Hemp has been cultivated on a global scale for thousands of years. The oldest documented evidence of hemp cultivation is a rope, which dates back to 26,900 BCE, found in today’s Czech Republic.
Although hemp doesn’t produce a significant amount of THC, it is capable of producing the non-intoxicating cannabinoid cannabidiol (CBD) in high concentrations. In fact, hemp-derived CBD is rapidly becoming one of the most popular forms of the cannabinoid on the market today.
Prior to the Hemp Farming Act of 2018, 41 states had passed industrial hemp-related legislation. Thirty-nine of those states legalized statewide cultivation programs that defined hemp specifically to differentiate it from marijuana, establish licensing requirements, and regulate production.
Hemp seeds are rich in protein, dietary fiber, vitamins, and minerals. They contain an optimal ratio of omega-6 to omega-3 fatty acids for healthful consumption. A 2008 study also found that hemp proteins are more digestible for humans than common soy protein isolates (SPIs) used in food products. Hemp seeds can be used as food directly or via oil produced from them. Seeds can also be ground up for flour or mixed with water to create hempseed milk.
CBD production, in particular, has become a major factor in recent years. As the CBD market continues to grow, more and more cultivars are also being chosen based on their CBD production and unique aromatic, or terpene, profiles.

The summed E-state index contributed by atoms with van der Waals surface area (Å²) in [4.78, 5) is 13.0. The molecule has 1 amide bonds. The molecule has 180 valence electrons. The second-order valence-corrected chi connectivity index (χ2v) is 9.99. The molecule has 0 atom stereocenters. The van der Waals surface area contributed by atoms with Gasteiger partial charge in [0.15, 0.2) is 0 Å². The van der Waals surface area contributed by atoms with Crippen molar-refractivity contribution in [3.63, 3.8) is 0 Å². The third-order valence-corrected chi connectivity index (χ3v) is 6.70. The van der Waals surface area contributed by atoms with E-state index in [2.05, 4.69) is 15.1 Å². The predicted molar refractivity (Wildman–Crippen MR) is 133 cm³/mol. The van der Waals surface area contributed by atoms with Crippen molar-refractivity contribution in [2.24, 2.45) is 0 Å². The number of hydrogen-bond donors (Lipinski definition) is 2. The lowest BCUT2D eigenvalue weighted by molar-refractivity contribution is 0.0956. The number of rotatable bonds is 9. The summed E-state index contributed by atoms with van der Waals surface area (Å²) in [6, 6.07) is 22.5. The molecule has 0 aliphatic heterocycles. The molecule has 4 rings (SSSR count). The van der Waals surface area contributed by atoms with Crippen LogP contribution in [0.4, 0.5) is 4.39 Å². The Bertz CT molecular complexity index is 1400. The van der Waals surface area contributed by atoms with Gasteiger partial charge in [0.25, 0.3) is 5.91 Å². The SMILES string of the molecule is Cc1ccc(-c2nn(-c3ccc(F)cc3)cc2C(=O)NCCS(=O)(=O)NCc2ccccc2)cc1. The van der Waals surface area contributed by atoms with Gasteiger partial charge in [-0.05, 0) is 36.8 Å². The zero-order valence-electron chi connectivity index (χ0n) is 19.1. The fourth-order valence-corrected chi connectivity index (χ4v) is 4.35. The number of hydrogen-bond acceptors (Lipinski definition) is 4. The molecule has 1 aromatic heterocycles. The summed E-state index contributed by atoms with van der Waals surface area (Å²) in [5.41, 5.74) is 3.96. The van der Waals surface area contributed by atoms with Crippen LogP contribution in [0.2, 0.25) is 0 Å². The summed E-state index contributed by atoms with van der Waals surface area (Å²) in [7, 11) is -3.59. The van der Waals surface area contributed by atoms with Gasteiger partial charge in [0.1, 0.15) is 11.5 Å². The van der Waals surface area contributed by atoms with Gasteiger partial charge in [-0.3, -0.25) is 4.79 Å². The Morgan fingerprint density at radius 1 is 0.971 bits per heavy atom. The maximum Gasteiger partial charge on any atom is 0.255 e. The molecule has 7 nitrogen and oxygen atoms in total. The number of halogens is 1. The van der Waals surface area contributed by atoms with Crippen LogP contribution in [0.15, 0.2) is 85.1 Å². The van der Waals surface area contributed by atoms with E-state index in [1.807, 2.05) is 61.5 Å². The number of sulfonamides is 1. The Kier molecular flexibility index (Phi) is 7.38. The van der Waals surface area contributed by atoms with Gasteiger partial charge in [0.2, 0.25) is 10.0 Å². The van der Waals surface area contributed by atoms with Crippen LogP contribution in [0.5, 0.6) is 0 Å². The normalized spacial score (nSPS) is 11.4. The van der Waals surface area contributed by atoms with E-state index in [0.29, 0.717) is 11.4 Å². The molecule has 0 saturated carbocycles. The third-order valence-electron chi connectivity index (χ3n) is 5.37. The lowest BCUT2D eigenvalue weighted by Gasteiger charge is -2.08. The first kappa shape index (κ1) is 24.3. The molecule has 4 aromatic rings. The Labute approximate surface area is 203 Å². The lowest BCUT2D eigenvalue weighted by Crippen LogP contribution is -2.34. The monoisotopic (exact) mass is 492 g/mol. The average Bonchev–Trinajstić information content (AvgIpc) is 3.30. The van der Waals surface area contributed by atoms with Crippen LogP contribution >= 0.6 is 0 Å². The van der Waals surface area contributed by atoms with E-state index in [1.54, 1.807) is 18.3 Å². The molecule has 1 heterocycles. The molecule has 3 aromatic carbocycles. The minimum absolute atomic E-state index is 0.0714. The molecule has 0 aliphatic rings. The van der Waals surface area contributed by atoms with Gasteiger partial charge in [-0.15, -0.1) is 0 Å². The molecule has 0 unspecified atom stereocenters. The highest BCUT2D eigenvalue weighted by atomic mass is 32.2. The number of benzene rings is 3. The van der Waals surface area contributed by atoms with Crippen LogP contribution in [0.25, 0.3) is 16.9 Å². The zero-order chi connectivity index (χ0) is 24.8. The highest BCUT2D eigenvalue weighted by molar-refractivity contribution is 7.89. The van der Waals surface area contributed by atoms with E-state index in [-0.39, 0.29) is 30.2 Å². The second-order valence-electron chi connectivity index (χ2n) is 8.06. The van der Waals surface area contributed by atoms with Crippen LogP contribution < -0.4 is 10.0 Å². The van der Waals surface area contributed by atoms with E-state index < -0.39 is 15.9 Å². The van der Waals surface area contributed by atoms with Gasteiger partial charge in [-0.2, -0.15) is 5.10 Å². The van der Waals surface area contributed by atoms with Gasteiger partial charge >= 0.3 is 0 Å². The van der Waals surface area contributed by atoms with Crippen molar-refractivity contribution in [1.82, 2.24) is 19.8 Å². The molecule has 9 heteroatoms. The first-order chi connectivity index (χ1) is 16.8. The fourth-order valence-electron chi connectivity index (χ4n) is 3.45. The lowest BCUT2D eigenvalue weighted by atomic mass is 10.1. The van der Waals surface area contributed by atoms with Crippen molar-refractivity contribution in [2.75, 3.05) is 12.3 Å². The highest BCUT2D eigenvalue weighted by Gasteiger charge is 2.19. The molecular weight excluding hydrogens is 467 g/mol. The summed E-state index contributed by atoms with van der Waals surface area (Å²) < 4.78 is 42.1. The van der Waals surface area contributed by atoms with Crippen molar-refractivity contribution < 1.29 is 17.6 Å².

Some of the earliest known prolific uses of hemp began in China about 10,000 BCE, where it was used for making clothing, rope, and paper. The Yangshao people, who lived in China from roughly 5,000 BCE, wove hemp and pressed it into their pottery for decorative purposes. From about 5,000 to 300 BCE, the plant was also grown in Japan and used for fiber and paper.
The male hemp plants release pollen female plants use to produce seeds that are either planted for future crops or sold as food. In marijuana fields, male plants are typically eliminated to ensure the maximum production of sinsemilla (seedless) flowers.
What are some benefits and uses of hemp?
There are still quite a few restrictions and regulations associated with growing hemp, but the fact that hemp is now legal – while marijuana is not – has raised a lot of questions.
“Many see industrial hemp as a rapidly growing industry and a way to replace losses in acreage or value in other commodities,” Melton says.
In other words, Cannabis plants with 0.3 percent or less of THC are hemp. Cannabis plants with more than 0.3 percent THC are marijuana.
“Hemp and marijuana even look and smell the same,” says Tom Melton, deputy director of NC State Extension. “The difference is that hemp plants contain no more than 0.3 percent (by dry weight) of THC (tetrahydrocannabinol), the psychoactive substance found in marijuana. By comparison, marijuana typically contains 5 to 20 percent THC. You can’t get high on hemp.”
Industrial hemp has many potential uses. Hemp fibers can be used in textiles or industrial processes. Hemp can also be used for grain, and the flowers are often used as a source for cannabidiol, a hemp extract also known as CBD.